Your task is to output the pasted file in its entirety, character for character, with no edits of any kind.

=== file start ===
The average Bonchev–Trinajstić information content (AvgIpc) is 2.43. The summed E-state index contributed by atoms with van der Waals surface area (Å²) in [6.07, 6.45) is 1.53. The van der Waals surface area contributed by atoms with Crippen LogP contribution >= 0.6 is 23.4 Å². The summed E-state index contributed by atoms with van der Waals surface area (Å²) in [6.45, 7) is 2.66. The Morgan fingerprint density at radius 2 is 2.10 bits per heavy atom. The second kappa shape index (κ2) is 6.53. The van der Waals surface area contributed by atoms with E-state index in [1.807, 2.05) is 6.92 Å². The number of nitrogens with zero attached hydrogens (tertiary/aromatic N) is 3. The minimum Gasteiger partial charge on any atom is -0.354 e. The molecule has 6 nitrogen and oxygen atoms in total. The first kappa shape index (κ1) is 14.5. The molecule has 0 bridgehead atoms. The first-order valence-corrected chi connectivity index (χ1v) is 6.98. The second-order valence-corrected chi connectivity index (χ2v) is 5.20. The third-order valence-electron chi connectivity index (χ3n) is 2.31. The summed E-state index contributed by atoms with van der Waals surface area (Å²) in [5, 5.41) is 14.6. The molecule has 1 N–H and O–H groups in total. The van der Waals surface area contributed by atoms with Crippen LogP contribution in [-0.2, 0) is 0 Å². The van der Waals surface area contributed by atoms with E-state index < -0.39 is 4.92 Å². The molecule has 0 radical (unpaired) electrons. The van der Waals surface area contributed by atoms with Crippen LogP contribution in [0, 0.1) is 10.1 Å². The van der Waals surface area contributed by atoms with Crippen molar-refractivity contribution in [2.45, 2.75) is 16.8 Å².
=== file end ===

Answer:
The average Bonchev–Trinajstić information content (AvgIpc) is 2.43. The summed E-state index contributed by atoms with van der Waals surface area (Å²) in [6.07, 6.45) is 1.53. The van der Waals surface area contributed by atoms with Crippen LogP contribution >= 0.6 is 23.4 Å². The summed E-state index contributed by atoms with van der Waals surface area (Å²) in [6.45, 7) is 2.66. The Morgan fingerprint density at radius 2 is 2.10 bits per heavy atom. The second kappa shape index (κ2) is 6.53. The van der Waals surface area contributed by atoms with E-state index in [1.807, 2.05) is 6.92 Å². The number of nitrogens with zero attached hydrogens (tertiary/aromatic N) is 3. The minimum Gasteiger partial charge on any atom is -0.354 e. The molecule has 6 nitrogen and oxygen atoms in total. The first kappa shape index (κ1) is 14.5. The molecule has 0 bridgehead atoms. The first-order valence-corrected chi connectivity index (χ1v) is 6.98. The second-order valence-corrected chi connectivity index (χ2v) is 5.20. The third-order valence-electron chi connectivity index (χ3n) is 2.31. The summed E-state index contributed by atoms with van der Waals surface area (Å²) in [5, 5.41) is 14.6. The molecule has 1 N–H and O–H groups in total. The van der Waals surface area contributed by atoms with Crippen LogP contribution in [-0.2, 0) is 0 Å². The van der Waals surface area contributed by atoms with E-state index < -0.39 is 4.92 Å². The molecule has 0 radical (unpaired) electrons. The van der Waals surface area contributed by atoms with Crippen LogP contribution in [0, 0.1) is 10.1 Å². The van der Waals surface area contributed by atoms with Crippen molar-refractivity contribution in [2.45, 2.75) is 16.8 Å².